Subclinical ZIKV infection in porcine conceptuses increases concentrations of IFN-α in amniotic fluids and fetal blood at 28 days after inoculation [18,37]. Here, we defined whether subclinical in utero infection imposes IFN-α sequelae in affected offspring. Within 21 days after birth, IFN-α (Fig 3A) as well as IL-1β, IL-6, IL-8, IL-10, IL-12, IL-13, IL-17A, TGF-β, TNF, IFN-β, and IFN-γ levels (at birth) remained below or at the detection limit in control and ZIKV-exposed piglets. The same levels in both offspring groups suggest that maternal IFN-α (which could be transferred with milk within the first 21 days of life) equally affected offspring in both groups during the nursing period. Two ZIKV piglets, however, showed an increase in IFN-α levels already at 21 days (at weaning–separation of mother from offspring) (Fig 3A). While piglets from both control and ZIKV litters had detectable IFN-α levels at 32 days, 19% of ZIKV piglets showed considerably increased levels of IFN-α in their blood plasma (Fig 3A; S1C Table). Next, we analyzed IFN-α responses in offspring subdivided into two subgroups based on ZIKV-specific serological status at birth: negative for Ab at birth–“N” and positive for Ab at birth–“P,” (Fig 2J; S1C Table). Remarkably, the increased IFN-α levels were mostly attributed to the P subgroup with high ZIKV-specific Ab titers at birth (Fig 3B). IFN-α levels in the P subgroup were significantly higher than in the control group and N subgroup, indicating that IFN-α increase may correlate with the serological status in offspring at birth. Maternal IFN-α likely did not affect increased IFN-α responses in ZIKV offspring at 32 days because maternal blood IFN-α levels in ZIKV litters were lower or equal to that in control litters (P ≥ 0.23) (the same was observed in colostrum, P = 0.4; S1D Table) and did not change significantly throughout the study (S2 Fig). Moreover, the IFN-α increase in offspring was detected at 32 days, eleven days after separation of piglets from mothers. In addition, maternal IFN-α is unlikely to affect fetuses and offspring as it does not cross through the human [41] or porcine placenta [18,42]. All of other eleven tested cytokines did not show the increase (Fig 3C; S1E Table), suggesting specific IFN-α pathology.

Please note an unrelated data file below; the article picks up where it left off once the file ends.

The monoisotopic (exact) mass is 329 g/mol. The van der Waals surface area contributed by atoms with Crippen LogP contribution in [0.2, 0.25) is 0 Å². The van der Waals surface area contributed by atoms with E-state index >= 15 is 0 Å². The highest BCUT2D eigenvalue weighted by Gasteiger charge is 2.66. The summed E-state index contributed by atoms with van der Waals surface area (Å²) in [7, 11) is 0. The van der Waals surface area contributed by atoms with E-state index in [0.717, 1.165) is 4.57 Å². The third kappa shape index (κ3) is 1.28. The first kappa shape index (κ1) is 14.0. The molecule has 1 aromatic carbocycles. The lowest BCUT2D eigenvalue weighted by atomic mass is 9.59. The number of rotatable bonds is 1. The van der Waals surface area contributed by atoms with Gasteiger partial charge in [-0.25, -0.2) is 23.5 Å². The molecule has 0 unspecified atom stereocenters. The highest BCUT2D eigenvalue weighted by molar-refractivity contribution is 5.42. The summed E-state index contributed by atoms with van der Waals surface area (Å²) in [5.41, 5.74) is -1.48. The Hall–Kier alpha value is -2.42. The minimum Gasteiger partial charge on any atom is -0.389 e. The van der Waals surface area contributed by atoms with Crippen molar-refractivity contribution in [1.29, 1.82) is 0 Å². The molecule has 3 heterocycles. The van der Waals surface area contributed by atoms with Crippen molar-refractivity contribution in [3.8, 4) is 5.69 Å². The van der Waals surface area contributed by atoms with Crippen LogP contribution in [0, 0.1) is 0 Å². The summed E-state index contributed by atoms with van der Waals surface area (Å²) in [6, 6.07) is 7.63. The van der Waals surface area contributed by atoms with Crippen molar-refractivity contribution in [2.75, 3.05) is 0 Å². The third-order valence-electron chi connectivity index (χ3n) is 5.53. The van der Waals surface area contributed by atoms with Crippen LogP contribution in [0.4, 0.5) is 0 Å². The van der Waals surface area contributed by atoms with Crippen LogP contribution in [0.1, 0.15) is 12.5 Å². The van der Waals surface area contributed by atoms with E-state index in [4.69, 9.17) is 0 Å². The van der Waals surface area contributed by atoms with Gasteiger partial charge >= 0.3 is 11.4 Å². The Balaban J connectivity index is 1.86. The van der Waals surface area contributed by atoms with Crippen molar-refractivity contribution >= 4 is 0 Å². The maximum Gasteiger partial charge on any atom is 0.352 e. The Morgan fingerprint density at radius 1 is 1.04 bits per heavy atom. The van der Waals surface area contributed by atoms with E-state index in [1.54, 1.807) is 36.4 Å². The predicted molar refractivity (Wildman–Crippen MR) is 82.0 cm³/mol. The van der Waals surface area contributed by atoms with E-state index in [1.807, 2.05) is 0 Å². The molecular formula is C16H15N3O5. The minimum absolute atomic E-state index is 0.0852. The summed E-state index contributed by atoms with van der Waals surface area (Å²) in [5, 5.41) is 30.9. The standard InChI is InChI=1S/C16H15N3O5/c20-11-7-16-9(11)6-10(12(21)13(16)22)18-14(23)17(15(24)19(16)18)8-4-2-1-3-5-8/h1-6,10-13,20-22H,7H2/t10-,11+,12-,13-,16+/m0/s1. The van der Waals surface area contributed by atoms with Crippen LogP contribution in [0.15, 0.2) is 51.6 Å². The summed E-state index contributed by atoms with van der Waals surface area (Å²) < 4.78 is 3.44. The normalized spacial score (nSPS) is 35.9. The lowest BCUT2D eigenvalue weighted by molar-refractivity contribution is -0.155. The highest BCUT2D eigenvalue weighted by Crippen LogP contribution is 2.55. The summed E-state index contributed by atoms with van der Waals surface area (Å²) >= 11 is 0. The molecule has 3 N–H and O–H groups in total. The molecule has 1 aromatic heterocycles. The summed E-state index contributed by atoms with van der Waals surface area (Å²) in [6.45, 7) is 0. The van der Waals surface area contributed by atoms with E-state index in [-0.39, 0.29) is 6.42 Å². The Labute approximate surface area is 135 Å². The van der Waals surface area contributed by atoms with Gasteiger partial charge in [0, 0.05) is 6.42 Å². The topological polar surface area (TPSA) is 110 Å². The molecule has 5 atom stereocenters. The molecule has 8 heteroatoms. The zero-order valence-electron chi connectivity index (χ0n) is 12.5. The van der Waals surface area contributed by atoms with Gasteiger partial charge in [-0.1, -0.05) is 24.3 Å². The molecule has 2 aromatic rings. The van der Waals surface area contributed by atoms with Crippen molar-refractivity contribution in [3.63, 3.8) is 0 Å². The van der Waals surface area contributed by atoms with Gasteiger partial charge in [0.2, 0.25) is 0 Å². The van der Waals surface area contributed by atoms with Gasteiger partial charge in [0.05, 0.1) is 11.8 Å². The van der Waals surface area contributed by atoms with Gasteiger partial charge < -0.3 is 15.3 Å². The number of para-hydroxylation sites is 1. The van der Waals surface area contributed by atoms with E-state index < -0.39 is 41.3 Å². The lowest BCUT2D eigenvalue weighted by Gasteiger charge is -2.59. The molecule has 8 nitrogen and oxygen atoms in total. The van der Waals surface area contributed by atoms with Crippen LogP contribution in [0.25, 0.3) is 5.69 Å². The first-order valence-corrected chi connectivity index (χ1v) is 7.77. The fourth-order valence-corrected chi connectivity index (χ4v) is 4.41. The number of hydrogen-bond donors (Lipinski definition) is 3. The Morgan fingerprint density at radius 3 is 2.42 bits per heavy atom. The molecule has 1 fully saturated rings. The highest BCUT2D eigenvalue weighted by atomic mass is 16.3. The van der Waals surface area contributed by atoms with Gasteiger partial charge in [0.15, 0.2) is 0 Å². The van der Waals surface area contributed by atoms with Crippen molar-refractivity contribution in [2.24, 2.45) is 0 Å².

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Fig 3. Cytokine levels in offspring blood plasma.

(A) Kinetics of IFN-α in offspring blood plasma. An arrowhead (▲)–weaning at 21 days after birth. (B) IFN-α in offspring blood plasma at 32 days after birth. Solid lines represent means. The dotted line represents the limit of quantification (LOQ). See raw data in S1C Table for individual values. (C) Cytokine levels in offspring blood plasma at 32 days after birth. See raw data in S1E Table for individual values. Offspring subgroups: N–negative for endogenous ZIKV-specific Ab at birth; P–positive for endogenous ZIKV-specific Ab at birth.

https://doi.org/10.1371/journal.ppat.1008038.g003